The Jefferson County Funeral Directors and Morticians Association hosted a hearse procession to stand against violence in the community. https://www.wvtm13.com/article/funeral-directors-hold-stop-the-violence-procession-and-rally/40427844
At first blush, the Supreme Court’s decision striking down Roe v. Wade doesn’t have much to do with the startling revelations produced by the Jan. 6 select committee.
Thanks, then, to Donald Trump for helping us get quickly to second blush: The ex-president himself seems to understand that the two are linked in a profound way, going well beyond the coincidence that not one but two monumental stories came crashing down near-simultaneously.
Both stories move the national debate into arenas in which tactics that Trump has used so often and so skillfully in the past are far less likely to be effective. These tactics include denial, distraction and counter-accusation — all harnessed to the reality that modern political culture has trouble distinguishing big matters from small or staying focused on any matter for very long.
This time seems different because both subjects are qualitatively different. Trump’s own words suggest he knows it.
He has complained publicly that pro-Trump House Republicans erred in boycotting the committee, leaving no one on the panel to defend him or dilute the impact of a well-documented and devastating narrative about his efforts to overturn the 2020 election. He has also let it be known, in ways he evidently expected to be publicized, that he fears the overturning of Roe will have a negative political rebound for Republicans.
Skepticism is warranted for any predictions that this or that controversy spells doom for Trump. There have been countless such controversies and predictions in the seven years since he first announced he was running for president and began his domination of national discourse.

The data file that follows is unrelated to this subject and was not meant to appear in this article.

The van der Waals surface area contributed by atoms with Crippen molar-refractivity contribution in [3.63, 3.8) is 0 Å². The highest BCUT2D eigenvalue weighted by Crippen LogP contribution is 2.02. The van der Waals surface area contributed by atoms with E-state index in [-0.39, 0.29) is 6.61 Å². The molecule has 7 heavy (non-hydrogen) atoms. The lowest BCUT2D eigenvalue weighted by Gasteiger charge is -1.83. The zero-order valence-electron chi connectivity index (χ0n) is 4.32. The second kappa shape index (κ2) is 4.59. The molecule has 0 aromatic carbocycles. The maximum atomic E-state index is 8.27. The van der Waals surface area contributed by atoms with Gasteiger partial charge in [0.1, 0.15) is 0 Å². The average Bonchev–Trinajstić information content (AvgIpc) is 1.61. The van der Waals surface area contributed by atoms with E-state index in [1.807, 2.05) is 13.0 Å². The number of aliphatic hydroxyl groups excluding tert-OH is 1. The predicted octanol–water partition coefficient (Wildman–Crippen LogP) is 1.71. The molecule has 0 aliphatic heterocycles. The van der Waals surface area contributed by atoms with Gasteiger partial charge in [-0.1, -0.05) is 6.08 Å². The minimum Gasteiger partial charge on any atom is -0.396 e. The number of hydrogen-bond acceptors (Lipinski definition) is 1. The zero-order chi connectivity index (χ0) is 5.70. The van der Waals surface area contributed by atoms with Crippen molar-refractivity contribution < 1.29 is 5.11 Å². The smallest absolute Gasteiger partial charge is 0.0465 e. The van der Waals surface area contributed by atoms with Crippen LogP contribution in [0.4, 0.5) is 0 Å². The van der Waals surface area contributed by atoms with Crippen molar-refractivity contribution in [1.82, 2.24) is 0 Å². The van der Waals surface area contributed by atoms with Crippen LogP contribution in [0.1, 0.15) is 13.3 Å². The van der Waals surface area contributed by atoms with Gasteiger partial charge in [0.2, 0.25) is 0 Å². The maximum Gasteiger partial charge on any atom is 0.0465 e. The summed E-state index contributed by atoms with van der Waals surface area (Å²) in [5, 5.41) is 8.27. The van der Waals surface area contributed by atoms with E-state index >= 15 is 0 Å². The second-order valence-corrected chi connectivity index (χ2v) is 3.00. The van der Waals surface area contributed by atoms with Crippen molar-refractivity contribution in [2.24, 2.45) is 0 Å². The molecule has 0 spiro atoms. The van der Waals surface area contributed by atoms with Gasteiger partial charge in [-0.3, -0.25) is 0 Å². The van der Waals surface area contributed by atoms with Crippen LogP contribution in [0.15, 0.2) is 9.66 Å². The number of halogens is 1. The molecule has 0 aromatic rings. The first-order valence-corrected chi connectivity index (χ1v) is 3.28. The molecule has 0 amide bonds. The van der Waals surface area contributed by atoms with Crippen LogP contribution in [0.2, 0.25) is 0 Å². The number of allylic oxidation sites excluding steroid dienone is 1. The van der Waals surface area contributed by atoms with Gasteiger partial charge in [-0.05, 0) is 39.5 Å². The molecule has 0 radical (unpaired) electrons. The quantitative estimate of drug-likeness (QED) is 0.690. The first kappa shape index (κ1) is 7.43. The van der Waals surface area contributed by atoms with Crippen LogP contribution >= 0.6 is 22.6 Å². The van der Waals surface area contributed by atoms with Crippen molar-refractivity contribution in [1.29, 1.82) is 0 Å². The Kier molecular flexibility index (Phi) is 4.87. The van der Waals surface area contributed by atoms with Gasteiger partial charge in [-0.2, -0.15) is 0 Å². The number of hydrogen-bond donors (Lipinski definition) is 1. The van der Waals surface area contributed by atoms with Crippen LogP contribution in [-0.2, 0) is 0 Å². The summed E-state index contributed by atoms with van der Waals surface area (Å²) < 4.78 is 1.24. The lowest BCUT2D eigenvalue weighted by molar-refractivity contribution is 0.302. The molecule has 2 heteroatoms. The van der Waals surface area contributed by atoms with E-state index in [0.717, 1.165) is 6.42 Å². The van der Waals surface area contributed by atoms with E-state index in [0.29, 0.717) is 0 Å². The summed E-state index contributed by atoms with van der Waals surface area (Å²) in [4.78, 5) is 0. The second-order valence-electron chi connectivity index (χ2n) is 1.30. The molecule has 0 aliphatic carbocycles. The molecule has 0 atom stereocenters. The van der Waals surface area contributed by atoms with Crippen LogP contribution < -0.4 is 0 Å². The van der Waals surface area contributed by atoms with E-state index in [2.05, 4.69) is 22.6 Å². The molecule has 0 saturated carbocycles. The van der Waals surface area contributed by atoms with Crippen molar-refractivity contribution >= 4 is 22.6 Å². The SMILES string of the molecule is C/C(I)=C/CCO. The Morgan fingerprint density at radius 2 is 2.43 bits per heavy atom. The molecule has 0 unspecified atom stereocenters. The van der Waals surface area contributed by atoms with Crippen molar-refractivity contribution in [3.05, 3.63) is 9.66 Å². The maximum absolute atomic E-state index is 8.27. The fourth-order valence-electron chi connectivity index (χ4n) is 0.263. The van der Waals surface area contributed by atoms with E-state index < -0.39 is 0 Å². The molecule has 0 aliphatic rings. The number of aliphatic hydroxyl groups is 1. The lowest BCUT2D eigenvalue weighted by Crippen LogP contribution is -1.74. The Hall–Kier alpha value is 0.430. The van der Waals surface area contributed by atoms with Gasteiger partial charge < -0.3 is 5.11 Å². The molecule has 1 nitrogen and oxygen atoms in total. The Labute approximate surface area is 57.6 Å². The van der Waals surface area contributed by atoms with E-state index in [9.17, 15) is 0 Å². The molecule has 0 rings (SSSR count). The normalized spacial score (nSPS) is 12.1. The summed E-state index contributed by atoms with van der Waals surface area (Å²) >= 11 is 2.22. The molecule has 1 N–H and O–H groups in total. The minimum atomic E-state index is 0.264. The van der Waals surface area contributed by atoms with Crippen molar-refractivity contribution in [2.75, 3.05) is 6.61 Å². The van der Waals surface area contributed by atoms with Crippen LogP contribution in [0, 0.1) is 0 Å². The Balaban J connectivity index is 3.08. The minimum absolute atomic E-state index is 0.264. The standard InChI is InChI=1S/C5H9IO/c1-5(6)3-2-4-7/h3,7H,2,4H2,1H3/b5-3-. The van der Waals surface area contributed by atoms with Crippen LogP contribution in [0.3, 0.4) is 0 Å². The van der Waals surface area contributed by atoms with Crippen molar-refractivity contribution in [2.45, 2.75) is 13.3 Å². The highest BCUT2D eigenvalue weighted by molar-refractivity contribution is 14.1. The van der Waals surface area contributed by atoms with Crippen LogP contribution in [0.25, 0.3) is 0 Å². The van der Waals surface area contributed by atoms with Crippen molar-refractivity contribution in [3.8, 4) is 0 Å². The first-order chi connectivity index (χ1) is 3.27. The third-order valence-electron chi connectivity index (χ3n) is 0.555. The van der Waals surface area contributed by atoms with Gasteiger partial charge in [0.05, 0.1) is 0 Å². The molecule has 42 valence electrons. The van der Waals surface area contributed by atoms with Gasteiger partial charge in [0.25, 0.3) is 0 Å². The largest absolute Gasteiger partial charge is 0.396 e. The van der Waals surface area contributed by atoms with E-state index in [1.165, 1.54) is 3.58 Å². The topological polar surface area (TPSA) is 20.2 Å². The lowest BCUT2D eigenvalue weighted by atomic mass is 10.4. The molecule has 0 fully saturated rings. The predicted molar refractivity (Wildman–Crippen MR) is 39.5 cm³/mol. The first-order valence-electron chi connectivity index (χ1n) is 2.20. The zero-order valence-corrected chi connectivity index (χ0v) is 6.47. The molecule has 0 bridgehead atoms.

But there is a specific way the Jan. 6 revelations, and even more so the Roe v. Wade repeal are different than scores of earlier uproars and obsessions. Both represent clear forks in the road on matters of fundamental national policy. People are being asked to walk one path or the other, with a vivid awareness that to walk down one path or the other will have large and lasting consequences for the nation, and even for themselves as individuals.
This was not true for most of the controversies of the Trump years. It was often said—usually as a metaphor but increasingly as a literal comparison—that Trump and Trumpism put the nation in a “new Civil War.”
Most times, the comparison failed. As in modern times, the actual Civil War was a time when large swaths of Americans looked at each other with mutual incomprehension and contempt. At the time, however, no one was in doubt about the question at hand: One side believed slavery was a positive good that should be extended as the nation grew with new states; the other believed slavery was an evil institution that should not be extended into new but instead placed on a path to gradual extinction. And so, as Lincoln said in his second inaugural address, the war came.
The same is true of …read more
Never in nearly 42 years in Congress has Rep. Chris Smith had a primary quite like his last — when he spent the final weeks getting bombarded by angry constituents who felt he crossed President Donald Trump.
The New Jersey Republican won renomination with his lowest primary vote share ever, after he voted to create a bipartisan commission to investigate the Jan. 6 attack on the Capitol. And his opponent seized on it, stoking an angry and anti-incumbent mood sweeping through Republican primaries around the country.
Republican members from Utah to Texas to South Dakota who also voted for the Jan. 6 commission have had a similar experience, marking an especially intense primary season for the GOP. The bottom has dropped out for the Republicans who did support a Jan. 6 investigation: They are running 13 points weaker than their average colleague in their primaries, according to a POLITICO analysis of 2022 primary results so far.